Welcome to InGoal Premium

Carey Rie looking down ice close up

Inspired by his play in the Montreal Canadiens playoff run, we continue to revisit summer camp sessions with Carey Price with some advice from the Habs star on butterfly recoveries.

it’s the latest reminder that the basic foundations of movement that helped Price backstop the Canadiens to the Stanley Cup Final are the same ones he taught to young goalies — and one beer leaguer — at the annual Eli Wilson Day with Price camps that InGoal attended. There’s a long list of Pro Drills and Pro Tips from Price already in the archives that Premium Members can access, and this latest instructional piece includes advice from two drills with recoveries.

The first drill is a simple movement pattern pushing off the post for a mimicked save (and we’ve noted in past articles that Price often likes to use what we called a Kickout Drill whenever he’s working on recovery movements) before recovering up out of the butterfly to the far post, then a quick push back to the top of the crease for a shot from the slot.

We’ll start with a walk through from Wilson and demonstration by Price below, and apologies if Wilson is hard to hear at points; the audio is from Carey’s mic and it dropped into his chest protector but you can hear clearly as he details the importance of Price’s stable base.

Enjoying the free Goalie-day content?

Consider becoming an InGoal Member.

Now that we’ve seen Price demonstrate the drill, let’s watch and listen as he works with the kids at his station right after. As you’ll see in the video below, Price talks about the importance of good rotation in that recovery movement as he tries to get the young goalies to make that push in one movement, but make sure you watch to the end as he walks us through the specific mechanics he focuses on while demonstrating that recovery movement for InGoal:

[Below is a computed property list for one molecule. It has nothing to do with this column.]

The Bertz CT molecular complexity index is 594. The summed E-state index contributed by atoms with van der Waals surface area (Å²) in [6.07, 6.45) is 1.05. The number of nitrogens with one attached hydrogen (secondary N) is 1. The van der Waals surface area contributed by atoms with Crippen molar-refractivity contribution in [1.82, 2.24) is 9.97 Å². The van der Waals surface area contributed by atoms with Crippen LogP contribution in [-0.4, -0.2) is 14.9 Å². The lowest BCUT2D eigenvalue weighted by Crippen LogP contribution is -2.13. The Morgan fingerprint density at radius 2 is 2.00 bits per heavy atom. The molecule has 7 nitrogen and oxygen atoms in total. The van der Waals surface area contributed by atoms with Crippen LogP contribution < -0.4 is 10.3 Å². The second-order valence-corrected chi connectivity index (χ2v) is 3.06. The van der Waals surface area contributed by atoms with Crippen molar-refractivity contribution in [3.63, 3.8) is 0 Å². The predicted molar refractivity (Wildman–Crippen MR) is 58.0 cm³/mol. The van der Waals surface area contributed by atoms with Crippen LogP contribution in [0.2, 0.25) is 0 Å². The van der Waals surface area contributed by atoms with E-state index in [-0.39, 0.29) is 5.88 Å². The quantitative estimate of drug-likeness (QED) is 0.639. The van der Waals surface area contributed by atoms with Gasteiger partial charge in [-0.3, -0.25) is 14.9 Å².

You also heard Price talking about the importance of the spine work he does before practice, and annual Premium Members can still go back and watch our two-part series on the dynamic warm up the Canadiens star does on and off the ice before every practice and game.

The second drill we’ll share from the 2016 Day with Price event is actually a bit simpler than the first one (but this is form the second on-ice session of the day and was used to get the goalies moving again). It’s a push from the post to the middle, a butterfly drop, and another recovery up to the far post. That last part provided Price with another chance to teach how he does it, and answer questions from the recreational league goalie in attendance that year, Kerry Gillings, again providing great insights into a basic movement that applies from beginners to beer leaguers. But first, we’ll watch the demonstration and walk through with Wilson:

Now that we’ve seen it done right, let’s get to the session with the students (young and old) to listen to Price walk through his keys and advice for that recovery part of the drill:

Watching Price in the playoffs has been a great reminder that the fundamentals he relies on every day still are based on the movement foundations and drills we’ve seen him teach year after year at this event. It inspired us to go back into the video archives from five years behind the scenes to find examples of Price teaching those same elements. These seemingly simple tips and movement keys are a big part of Price’s long-standing status as one of the NHL’s best goaltenders. We know because Price (and big Carey Price fan Carter Hart) have told us crease movement patterns are the foundation of their success many times.


~ Look for more of these in the coming weeks at InGoal Premium, and in the meantime if you haven’t already, be sure to check out these past videos with Price from the Eli Wilson camps. (Reminder, only annual subscribers can see content more than a month old):


Let's talk goaltending!

We welcome your contribution to the comments on this and all articles at InGoal. We ask that you keep it positive and appropriate for all - this is a community of goaltenders and we're here for each other! See our comment policy for more information.